Western Australia’s new lifesaving stroke unit at Joondalup Health Campus has opened its doors.
Minister for Health the Hon Roger Cook MLA officially opened the facility today, delivered as part of a $167 million expansion of the Joondalup Health Campus.
Stroke Foundation Chief Executive Officer Sharon McGowan said the new dedicated stroke unit would improve patient outcomes in Perth’s north.
“All Western Australians need and deserve access to high-quality, evidenced based stroke care,” Ms McGowan said.
“Stroke unit care is proven to deliver far improved outcomes, helping more people survive stroke and live well.
“The opening of the Joondalup Stroke Unit is an important step forward in improving the state of stroke in Western Australia.”
In a stroke unit, specialist care is provided by an interdisciplinary team including medical, nursing, and allied health professionals (occupational therapists, physiotherapists, speech pathologists, social workers and dieticians). The team works together with the patient and their family to set recovery goals and ensure the best possible outcome. The team also has the capability to deliver emergency stroke treatment if it is needed.
Stroke Foundation Western Australia State Manager Jonine Collins said more than 5000 strokes would be experienced by Western Australians this year.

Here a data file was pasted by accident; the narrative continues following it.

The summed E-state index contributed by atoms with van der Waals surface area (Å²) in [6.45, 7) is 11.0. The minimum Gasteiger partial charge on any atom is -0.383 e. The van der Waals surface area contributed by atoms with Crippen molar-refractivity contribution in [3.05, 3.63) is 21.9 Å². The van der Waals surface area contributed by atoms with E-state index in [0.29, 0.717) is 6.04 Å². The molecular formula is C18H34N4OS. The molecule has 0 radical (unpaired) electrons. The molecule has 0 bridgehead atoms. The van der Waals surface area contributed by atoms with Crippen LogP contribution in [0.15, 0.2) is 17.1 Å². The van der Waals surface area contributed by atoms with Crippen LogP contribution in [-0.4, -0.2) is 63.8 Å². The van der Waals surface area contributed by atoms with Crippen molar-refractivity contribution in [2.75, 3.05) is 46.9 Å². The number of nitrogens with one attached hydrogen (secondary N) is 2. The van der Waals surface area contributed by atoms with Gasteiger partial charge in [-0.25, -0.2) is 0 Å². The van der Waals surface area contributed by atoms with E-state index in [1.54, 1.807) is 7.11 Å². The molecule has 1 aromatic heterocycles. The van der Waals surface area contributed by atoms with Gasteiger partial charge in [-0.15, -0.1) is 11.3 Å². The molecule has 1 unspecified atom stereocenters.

“Advancements in stroke treatment mean stroke is no longer a death sentence. Now we must ensure more Western Australians have access to best practice treatment and the opportunity to maximise their recovery,” she said.
“Stroke is preventable, it is treatable and ultimately it is beatable.”
The Clinical Guidelines for Stroke Management recommend all stroke patients be admitted to hospital and be treated in a stroke unit with an interdisciplinary team.
This includes transfering patients to their nearest stroke unit where one is not available locally. Around 41 percent of Western Australians stroke patients access a stroke unit. It is anticipated this new facility will provide a significant boost to that figure.
In addition to funding a new stroke unit, the State Government is also partnering with Stroke Foundation to deliver F.A.S.T. Community Education in the local community. The program empowers community volunteers to deliver StrokeSafe talks right across Western Australia educating their peers about stroke risk factors and the F.A.S.T. (Face, Arms, Speech, Time) signs of stroke.
Ms McGowan said it was vital someone from every household knows the F.A.S.T. signs of stroke.
“Stroke Foundation looks forward to working with the Minister and the Government to improve stroke prevention, treatments and research across Western Australia,” Ms McGowan said.